Holding his youngest child in one arm, supporting his wife with the other, and his four older children clinging onto his back, Salvador Manrique tried to cross the rising floodwaters.
They had known a super typhoon was coming and early on Sunday were woken by fierce winds and torrential rain.
But the volcanic mudflow triggered by the storm caught them by surprise.
“They were all hugging me,” Mr Manrique told the BBC. “The waters were rushing. It was strong. All of us were swept away.”
The 49-year-old rice and cabbage farmer survived typhoon Goni, known as Rolly in the Philippines, after it barrelled across the nation on 1 November, a day when Catholic Filipinos remember their dead.
But his youngest child – five-year-old Samuel – was carried away by the mudflow, his body found later that day in a neighbouring town 12 miles (19km) away.
His wife and eldest child remain missing.
Sitting next to his son’s coffin, Mr Manrique says he hadn’t anticipated such a flash flood in their hillside village of San Francisco on the island of Luzon.
“We were asked to evacuate but we didn’t leave. I was relaxed since we live in the highlands. The river had never overflowed,” he said.
But as they watched the river outside their bamboo hut surge with rain water as well as humongous rocks from the nearby volcano, he and his wife decided to seek safer ground.
Mr Manrique carried his youngest child, Samuel, 5, on his left arm while his wife, Elvie, was holding his right arm. Four of his children, Michaela, 18, Maria Luisa, 15, Hannah, 10, and Emmanuel, 8, were hugging his back.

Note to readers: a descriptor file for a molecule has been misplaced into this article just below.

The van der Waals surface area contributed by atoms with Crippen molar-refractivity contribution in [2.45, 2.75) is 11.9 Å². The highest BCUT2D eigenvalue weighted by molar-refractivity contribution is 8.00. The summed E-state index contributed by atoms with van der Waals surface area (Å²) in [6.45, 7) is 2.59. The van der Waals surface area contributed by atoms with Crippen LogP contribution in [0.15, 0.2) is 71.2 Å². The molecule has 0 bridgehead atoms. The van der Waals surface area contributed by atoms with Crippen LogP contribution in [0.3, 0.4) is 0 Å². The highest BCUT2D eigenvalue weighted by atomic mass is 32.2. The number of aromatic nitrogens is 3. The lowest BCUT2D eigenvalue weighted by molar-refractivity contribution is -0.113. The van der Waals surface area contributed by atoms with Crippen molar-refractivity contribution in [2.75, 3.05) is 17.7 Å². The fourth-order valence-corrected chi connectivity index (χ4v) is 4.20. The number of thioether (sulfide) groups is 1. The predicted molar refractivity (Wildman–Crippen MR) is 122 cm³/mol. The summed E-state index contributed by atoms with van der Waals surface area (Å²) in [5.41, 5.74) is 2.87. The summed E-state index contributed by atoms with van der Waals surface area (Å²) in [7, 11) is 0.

They were halfway across the river when the water pulled the family apart.
“I almost lost consciousness after I was swept away,” he said. “But I searched for my family and saw three of my children clutching onto rocks.”
They were about 30 metres away but it took him three hours to rescue them from the fast-flowing currents.
The children escaped with minor cuts and bruises.
They took shelter at a family friend’s house in a nearby village before Mr Manrique began searching for his wife and two other children.
But later that afternoon a Philippine Red Cross team informed him about a child that had died from drowning.
The body had been found in the town of Oas, more than 12 miles away from the family’s home. It was first identified by a friend of Samuel’s, said Mr Manrique.
The family are currently being housed in a chapel in their village because their hut was washed away.
Goni was the most powerful storm to hit the country since Typhoon Haiyan killed more than 6,000 people in 2013. It has left 18 people dead and displaced around 112,000.
Six days after it struck, the grieving father is still searching for his wife and eldest child, 18-year-old Michaela – two of the three people the storm has left missing.
“This is a hard time for us. I do not know how we will survive. I just want their bodies to be found,” he said.